This perception is heightened by the total lack of a human presence. There are characters in this world -- we receive written messages from them, read their journals, and are harangued by two unstable specimens who are imprisoned in books. But the overall feeling is one of isolation and abandonment.
The music reinforces the surreal nature of the setting. As objects from different times give us a sense of uneasiness, so does the music mix -- new age and primitive sounds.
Upon entering the game and island of Myst, the user feels that he/she has entered a world which takes on or reveals meaning as a result of his/her own actions. The meaning of the game and nature of the quest are not apparent. It seems a place of infinite possibilities. The user can wander about at leisure and at random, manipulating objects in an effort to effect some change in the environment. There are several means of travelling to manifestations of Myst in other times, some of them obvious -- a rocketship, a sailing vessel.
Time-travel in Myst is one of its wonderful nonlinearities. One doesn't know, even when one arrives, whether one has travelled into the future or into the past. The worlds are similarly abaondoned and show considerable signs of neglect. And it is not necessary to undertake the journeys in any particular order. It doesn't much matter whether one figures out how to travel using the rocketship before or after using the sailing vessel. The operation of these vehicles is based on contextual clues. Clues to operating these objects are found by exploring Myst and by reading journals in the library and making use of information found in journals residing on library bookshelves. Part of the sense of adventure in this process derives from the perception that one is creating one own's meaning through an individual experience with Myst.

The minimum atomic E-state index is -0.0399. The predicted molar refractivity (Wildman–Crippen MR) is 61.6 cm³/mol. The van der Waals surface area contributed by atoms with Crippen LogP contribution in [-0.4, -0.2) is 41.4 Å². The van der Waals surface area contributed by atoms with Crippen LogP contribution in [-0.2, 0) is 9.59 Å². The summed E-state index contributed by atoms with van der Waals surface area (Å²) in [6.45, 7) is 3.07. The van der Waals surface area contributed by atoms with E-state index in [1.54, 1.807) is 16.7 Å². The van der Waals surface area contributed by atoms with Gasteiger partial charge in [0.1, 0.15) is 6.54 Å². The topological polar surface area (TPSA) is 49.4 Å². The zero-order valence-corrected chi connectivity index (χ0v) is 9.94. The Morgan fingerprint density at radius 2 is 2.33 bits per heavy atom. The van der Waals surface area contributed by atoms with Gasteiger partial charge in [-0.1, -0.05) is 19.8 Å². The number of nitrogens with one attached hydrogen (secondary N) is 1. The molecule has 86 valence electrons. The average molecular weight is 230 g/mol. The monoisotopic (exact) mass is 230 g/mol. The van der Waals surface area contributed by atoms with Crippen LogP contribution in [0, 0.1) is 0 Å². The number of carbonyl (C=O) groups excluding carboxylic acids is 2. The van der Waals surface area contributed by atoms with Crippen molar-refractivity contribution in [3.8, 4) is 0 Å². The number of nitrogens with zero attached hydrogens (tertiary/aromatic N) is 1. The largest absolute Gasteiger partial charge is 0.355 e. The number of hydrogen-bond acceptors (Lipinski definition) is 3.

However, despite the foregoing, Myst is ultimately determinist. There is an underlying truth here -- the programmer's vision and contrivance of what constitutes truth. Myst teases us with the possibilities of a truly contextual experience -- one in which we can create our own meaning -- our own" story about the game -- through the unique way we confront and make decisions about options we face in this strange world. But the Myst experience is ultimately constrained by the lack of true contingency inherent in a "programmed" experience. I have yet to finish the game; but will the outcome change depending on what action is taken by the player? I think not. The experience of Myst is a search for unambiguous resolutions to a series of small riddles -- resolutions often reached through circular and non-linear experimentation. And ultimately if there are multiple resolutions to the final question or riddle posed by MYST, even those contingencies are circumscribed to a known, definable few by the programmers. Myst raises one large question about the reach and limits of simulated reality: In a binary world, are there any true contingencies? A game like Myst can create a nicely satisfying, more richly textured and nuanced experience of "truth" discovery. The "truth" discovered, however, is pre-ordained, imbedded in silicon no less firmly than the tablets of Sinai. Ultimately, like rats in a maze, we may create our own unique experience -- the wholly peculiar pattern of twists and turns, starts and retreats, that comprise our experience of the game. Finally however, we find the correct exit(s)...or perish.